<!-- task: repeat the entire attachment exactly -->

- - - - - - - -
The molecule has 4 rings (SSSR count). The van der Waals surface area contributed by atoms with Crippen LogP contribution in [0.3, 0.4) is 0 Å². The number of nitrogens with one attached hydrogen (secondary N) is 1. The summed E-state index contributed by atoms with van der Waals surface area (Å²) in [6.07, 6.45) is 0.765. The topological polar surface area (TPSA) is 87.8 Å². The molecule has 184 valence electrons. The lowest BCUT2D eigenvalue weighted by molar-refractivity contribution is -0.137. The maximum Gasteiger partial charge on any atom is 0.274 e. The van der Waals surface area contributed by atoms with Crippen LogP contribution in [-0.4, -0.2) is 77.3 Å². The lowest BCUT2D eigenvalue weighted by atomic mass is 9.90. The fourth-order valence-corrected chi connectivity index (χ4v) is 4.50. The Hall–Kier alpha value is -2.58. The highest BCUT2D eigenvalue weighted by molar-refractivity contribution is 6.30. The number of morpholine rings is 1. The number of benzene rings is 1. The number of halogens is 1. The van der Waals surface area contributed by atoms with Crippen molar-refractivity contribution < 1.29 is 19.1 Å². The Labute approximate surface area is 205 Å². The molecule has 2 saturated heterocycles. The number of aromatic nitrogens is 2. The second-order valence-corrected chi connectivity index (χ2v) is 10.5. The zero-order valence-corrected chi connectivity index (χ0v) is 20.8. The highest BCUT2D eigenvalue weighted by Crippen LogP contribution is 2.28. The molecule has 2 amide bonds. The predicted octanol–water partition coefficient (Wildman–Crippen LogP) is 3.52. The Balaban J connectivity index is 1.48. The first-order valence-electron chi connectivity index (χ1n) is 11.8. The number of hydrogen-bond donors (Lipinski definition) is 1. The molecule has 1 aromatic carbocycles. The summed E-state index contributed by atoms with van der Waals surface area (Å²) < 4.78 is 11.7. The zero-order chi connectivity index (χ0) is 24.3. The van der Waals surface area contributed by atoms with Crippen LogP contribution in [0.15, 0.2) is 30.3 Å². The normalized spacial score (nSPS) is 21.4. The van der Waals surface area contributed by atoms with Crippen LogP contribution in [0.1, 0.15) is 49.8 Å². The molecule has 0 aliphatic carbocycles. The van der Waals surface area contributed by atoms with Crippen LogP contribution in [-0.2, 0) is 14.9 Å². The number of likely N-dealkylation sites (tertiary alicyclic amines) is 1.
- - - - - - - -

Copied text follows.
The molecule has 4 rings (SSSR count). The van der Waals surface area contributed by atoms with Crippen LogP contribution in [0.3, 0.4) is 0 Å². The number of nitrogens with one attached hydrogen (secondary N) is 1. The summed E-state index contributed by atoms with van der Waals surface area (Å²) in [6.07, 6.45) is 0.765. The topological polar surface area (TPSA) is 87.8 Å². The molecule has 184 valence electrons. The lowest BCUT2D eigenvalue weighted by molar-refractivity contribution is -0.137. The maximum Gasteiger partial charge on any atom is 0.274 e. The van der Waals surface area contributed by atoms with Crippen LogP contribution in [-0.4, -0.2) is 77.3 Å². The lowest BCUT2D eigenvalue weighted by atomic mass is 9.90. The fourth-order valence-corrected chi connectivity index (χ4v) is 4.50. The Hall–Kier alpha value is -2.58. The highest BCUT2D eigenvalue weighted by molar-refractivity contribution is 6.30. The number of morpholine rings is 1. The number of benzene rings is 1. The number of halogens is 1. The van der Waals surface area contributed by atoms with Crippen molar-refractivity contribution < 1.29 is 19.1 Å². The Labute approximate surface area is 205 Å². The molecule has 2 saturated heterocycles. The number of aromatic nitrogens is 2. The second-order valence-corrected chi connectivity index (χ2v) is 10.5. The zero-order valence-corrected chi connectivity index (χ0v) is 20.8. The highest BCUT2D eigenvalue weighted by Crippen LogP contribution is 2.28. The molecule has 2 amide bonds. The predicted octanol–water partition coefficient (Wildman–Crippen LogP) is 3.52. The Balaban J connectivity index is 1.48. The first-order valence-electron chi connectivity index (χ1n) is 11.8. The number of hydrogen-bond donors (Lipinski definition) is 1. The molecule has 1 aromatic carbocycles. The summed E-state index contributed by atoms with van der Waals surface area (Å²) < 4.78 is 11.7. The zero-order chi connectivity index (χ0) is 24.3. The van der Waals surface area contributed by atoms with Crippen LogP contribution in [0.15, 0.2) is 30.3 Å². The normalized spacial score (nSPS) is 21.4. The van der Waals surface area contributed by atoms with Crippen LogP contribution in [0.1, 0.15) is 49.8 Å². The molecule has 0 aliphatic carbocycles. The van der Waals surface area contributed by atoms with Crippen LogP contribution in [-0.2, 0) is 14.9 Å². The number of likely N-dealkylation sites (tertiary alicyclic amines) is 1.